It seems that Bolton are carrying on from last season under Owen Coyle, who had them playing some more than decent football. The Trotters beat a weak, newly promoted QPR team that looks like it could seriously struggle this year, as they have added almost no more quality than they possessed in the Championship. A shame for their fans, who were very hopeful for the new season and have been let down by the owners of the club who hope to sell it. Still, anything can happen in football so fingers crossed for QPR and I have little doubt that their fans will enjoy the Premier League campaign. They must do better at home, though.

Gary Cahill is quickly becoming one of the Premier Leagues hottest transfer targets, with his consistent and commanding central defensive performances. More irritating news for Aston Villa fans who will wish Martin O’Neill hadn’t let him leave the club for relatively little money a during his reign. It was he who opened the scoring with a mercurial striker’s finish from the edge of the area. Bolton went on to win 4-0 away from home and will look to build on such an impressive start. Ivan Klasnic looks more impressive with every performance he puts in, and will score a lot for Bolton if he is provided with chances.


The rest of the pack

At Ewood Park, Wolves got 2-1 victory away from home against a weak Blackburn Rovers side, who I have tipped to go down. Mick McCarthy will be by far the happier of the two managers, particularly as Steve Kean was banned from driving for a year and a half after drink driving allegations were found to have grounds. Blackburn offer very little in midfield, and without the presence of Chris Samba and Ryan Nelsen at the back, are a much weaker outfit. Up front, Jason Roberts still looks decent, showing quick feet to set up Mauro Formica for the opening goal, who is also a good striker. Both could prove essential to Blackburn. Wolves, on the other hand, have their manager’s never die spirit and came back to snatch victory. New signing Steven Fletcher scored almost immediately afterwards to equalise and Sam Ward fired a left-foot half-volley low into the bottom corner to earn three points just after Kevin Doyle had a penalty saved early in the second half.  The fight they have will do wonders for Wolves this year.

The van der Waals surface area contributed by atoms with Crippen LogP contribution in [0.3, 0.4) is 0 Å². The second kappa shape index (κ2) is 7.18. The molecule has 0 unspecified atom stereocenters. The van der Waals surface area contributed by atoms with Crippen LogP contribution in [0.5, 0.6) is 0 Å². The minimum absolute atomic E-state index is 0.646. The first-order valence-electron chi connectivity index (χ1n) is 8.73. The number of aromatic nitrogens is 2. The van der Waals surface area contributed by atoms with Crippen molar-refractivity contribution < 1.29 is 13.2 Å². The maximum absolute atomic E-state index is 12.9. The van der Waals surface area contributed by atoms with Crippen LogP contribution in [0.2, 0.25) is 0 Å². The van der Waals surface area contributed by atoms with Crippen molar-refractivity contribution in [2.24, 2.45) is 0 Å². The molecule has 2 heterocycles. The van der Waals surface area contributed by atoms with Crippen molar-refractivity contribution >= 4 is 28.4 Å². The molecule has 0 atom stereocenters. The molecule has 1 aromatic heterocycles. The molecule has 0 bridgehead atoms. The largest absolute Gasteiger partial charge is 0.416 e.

Delia is back with Norwich in the Premier League, and while she made the sensible decision not to attempt a rallying speech to the fans, the Canaries battled to a 1-1 against a Wigan side that looked stronger in certain areas than expected. For both of these clubs, their managers will be central to anything they do this season, with both Paul Lambert and Roberto Martinez both within the group of talented, young managers. Wigan’s side has a couple of potential heroes – Ben Watson, in particular, illustrating that he has composure and leadership, which will be much needed characteristics in what will probably be a long season for both these sides.

Tottenham and Everton are still to start their campaigns after their encounter was postponed due to the London riots. It would have been a great match undoubtedly so a shame for the Premier League opening weekend.


Given stars, but Shay-me Villa couldn’t score

This is where I become biased and engage the full-throttle Villa fan mode, so excuse the use of ‘we’ and general Villa standpoint.